Of the 1337 respondents, the final dataset for analyses included 739 cyclists. Fig 1 illustrates the flowchart that highlights the reasons for exclusion from analyses. The final sample included 677 males and 62 females, with an average age of 39.3 ±10.8 years and an average body mass index (BMI) of 24.1 ±2.8. Most respondents were from Europe (n = 460), followed by South America (n = 235). On average, respondents cycled 3.6 ±1.3 days per week, rode 203.2 ±110.0 km per week, and had 12.6 ±10.3 years of cycling experience. Most of respondents were road cyclists (n = 450), followed by mountain bike cyclists (n = 234), and triathlon cyclists (n = 55).

Fig 1. Acquisition of final sample size used for analyses.

Sporadic participants were considered those respondents reporting <2 ride/week, <50 km/week, and/or <3 hour of cycling/week.

Injuries reported in last 12 months

Most cyclists reported no injuries in the past 12 months (63.2%; 95%CI [59.7–66.7%]), 25.3% reported one injury (95%CI [22.2–28.5%]), and 11.5% reported two or more injuries (95%CI [9.2–13.8%]). Injury characteristics are presented in the Table 2.

Table 2. Characteristics of injuries reported by participants within the last 12 months.

Percentages were obtained from the total number of cyclists injured (n = 275).

Table 3 presents the logistic regression models for being injured in the past 12 months. The odds of reporting an injury within the past 12 months increased when cyclists also engaged in running, rode on trail terrain (compared to road terrain), biked to work, and reported pain during cycling and while not cycling. The odds of reporting an overuse/fatigue injury increased when the cyclist was also engaged in running and swimming, and reported pain during cycling and while not cycling. The odds of reporting an acute injury increased when cyclists biked to work, rode at lower speed, and had a low-end bike (compared to mid-end and high-end bikes).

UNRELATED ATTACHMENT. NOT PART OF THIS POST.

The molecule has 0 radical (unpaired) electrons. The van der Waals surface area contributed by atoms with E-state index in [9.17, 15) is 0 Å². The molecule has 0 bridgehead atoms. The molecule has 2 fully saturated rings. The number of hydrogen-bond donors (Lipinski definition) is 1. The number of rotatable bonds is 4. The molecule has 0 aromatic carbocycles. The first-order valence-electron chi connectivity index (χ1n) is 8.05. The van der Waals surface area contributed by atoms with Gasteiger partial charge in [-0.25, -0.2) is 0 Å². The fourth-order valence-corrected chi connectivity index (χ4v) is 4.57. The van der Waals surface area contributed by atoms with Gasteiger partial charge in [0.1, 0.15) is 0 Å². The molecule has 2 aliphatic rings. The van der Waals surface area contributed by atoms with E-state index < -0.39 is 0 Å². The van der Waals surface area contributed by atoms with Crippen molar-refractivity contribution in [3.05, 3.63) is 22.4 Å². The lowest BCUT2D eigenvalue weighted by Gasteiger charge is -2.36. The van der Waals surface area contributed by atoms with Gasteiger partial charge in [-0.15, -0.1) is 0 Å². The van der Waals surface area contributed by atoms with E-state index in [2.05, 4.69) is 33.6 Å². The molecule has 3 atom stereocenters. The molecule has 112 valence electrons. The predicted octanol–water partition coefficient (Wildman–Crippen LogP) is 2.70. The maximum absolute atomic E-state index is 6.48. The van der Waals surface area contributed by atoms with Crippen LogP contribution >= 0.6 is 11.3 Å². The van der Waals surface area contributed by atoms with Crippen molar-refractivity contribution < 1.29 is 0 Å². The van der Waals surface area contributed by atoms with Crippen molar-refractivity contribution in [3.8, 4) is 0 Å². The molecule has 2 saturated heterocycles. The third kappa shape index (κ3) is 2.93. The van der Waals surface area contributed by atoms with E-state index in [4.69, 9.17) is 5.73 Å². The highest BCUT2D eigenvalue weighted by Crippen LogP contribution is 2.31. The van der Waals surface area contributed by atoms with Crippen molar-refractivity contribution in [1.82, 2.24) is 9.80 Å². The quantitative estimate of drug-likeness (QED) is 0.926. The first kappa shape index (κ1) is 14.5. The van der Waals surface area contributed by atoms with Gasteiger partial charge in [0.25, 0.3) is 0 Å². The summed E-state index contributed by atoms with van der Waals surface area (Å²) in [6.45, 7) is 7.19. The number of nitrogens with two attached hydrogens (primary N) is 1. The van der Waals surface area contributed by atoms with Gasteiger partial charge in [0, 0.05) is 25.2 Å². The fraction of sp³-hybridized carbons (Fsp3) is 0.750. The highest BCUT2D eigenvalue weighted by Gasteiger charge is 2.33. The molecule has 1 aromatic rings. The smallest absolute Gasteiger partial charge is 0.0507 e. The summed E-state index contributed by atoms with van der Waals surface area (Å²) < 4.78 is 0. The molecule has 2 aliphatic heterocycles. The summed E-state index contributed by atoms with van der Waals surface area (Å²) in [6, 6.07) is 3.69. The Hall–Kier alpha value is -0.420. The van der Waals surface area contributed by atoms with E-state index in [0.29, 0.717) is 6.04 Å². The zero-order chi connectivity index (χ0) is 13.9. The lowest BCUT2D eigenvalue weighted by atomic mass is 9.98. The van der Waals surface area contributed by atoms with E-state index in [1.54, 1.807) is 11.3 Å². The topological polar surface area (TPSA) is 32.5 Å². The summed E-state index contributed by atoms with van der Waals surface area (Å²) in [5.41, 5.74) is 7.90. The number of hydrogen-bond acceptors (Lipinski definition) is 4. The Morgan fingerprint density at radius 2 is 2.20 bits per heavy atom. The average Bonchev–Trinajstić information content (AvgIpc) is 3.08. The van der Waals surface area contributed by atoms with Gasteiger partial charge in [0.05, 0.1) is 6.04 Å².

Table 3. Logistic regression model to assess the odds of reporting any injury, overuse/fatigue injury, or acute injury within the past 12 months.

Referent category was not reporting an injury.


Most cyclists reported their body posture during cycling to be comfortable (95.8%; 95%CI [94.4–97.3%]); 4.2% reported discomfort (95%CI [2.8–6.0%]). Most cyclists reported their saddle to be comfortable (89.3%; 95%CI [87.1–91.5%]); 10.7% reported discomfort with their saddle (95%CI [8.5–12.9%]).

Table 4 presents the logistic regression models predicting the odds of self-reported body posture discomfort and saddle discomfort. The odds of reported body posture discomfort increased with reporting saddle discomfort and pain while cycling. The odds of self-reported saddle discomfort increased with reporting body posture discomfort and perceived pain during cycling, but decreased when cyclists reporting biking to work.

Table 4. Logistic regression models assessing the odds of reporting body posture discomfort and saddle discomfort while cycling, respectively.

Referent categories for models were not reporting body discomfort and saddle discomfort while cycling, respectively.


While 36.8% of cyclists did not report perceived pain while cycling (95%CI [33.3–40.3%]), 63.2% reported perceived pain (95%CI [59.7–66.7%]). The body regions where pain was most often reported were: neck (23.1%; 95%CI [20.1–26.2%]), lower back (22.2%; 95%CI [19.2–25.2%]), knee (15.6%; 95%CI [12.9–18.2%]), hand (13.3%; 95%CI [10.8–15.7%]), genital area (11.6%; 95%CI [9.3–14.0%]), and shoulder (11.1%; 95%CI [8.8–13.4%]).

Overall, 58.2% of cyclists noted no pain when they were not cycling (95%CI [54.6–61.8%]); 42.0% reported pain while not cycling (95%CI [38.3–45.4%]). The body regions where pain was most often perceived were: lower back (19.4%; 95%CI [16.5–22.2%]), knee (11.6%; 95%CI [9.3–14.0%]), and neck (8.8%; 95%CI [6.8–10.8%]).

Table 5 presents the logistic regression models predicting the odds of reporting perceived pain during cycling and while not cycling. The odds of reporting perceived pain during cycling increased with reporting saddle discomfort, perceived pain while not cycling, and injury within the past 12 months; however, biking to work, having more experience, and training the core musculature were associated with decreased odds for perceived pain. The odds of reporting perceived pain while not cycling increased with reporting perceived pain while cycling and injury within the past 12 months; however, odds decreased when also engaged in running. In addition, the odds of reporting perceived pain while not cycling also varied by cleats use/adjustment.

Table 5. Logistic regression models assessing the odds of reporting pain while cycling and pain while not cycling, respectively.

Referent categories for models were not reporting pain.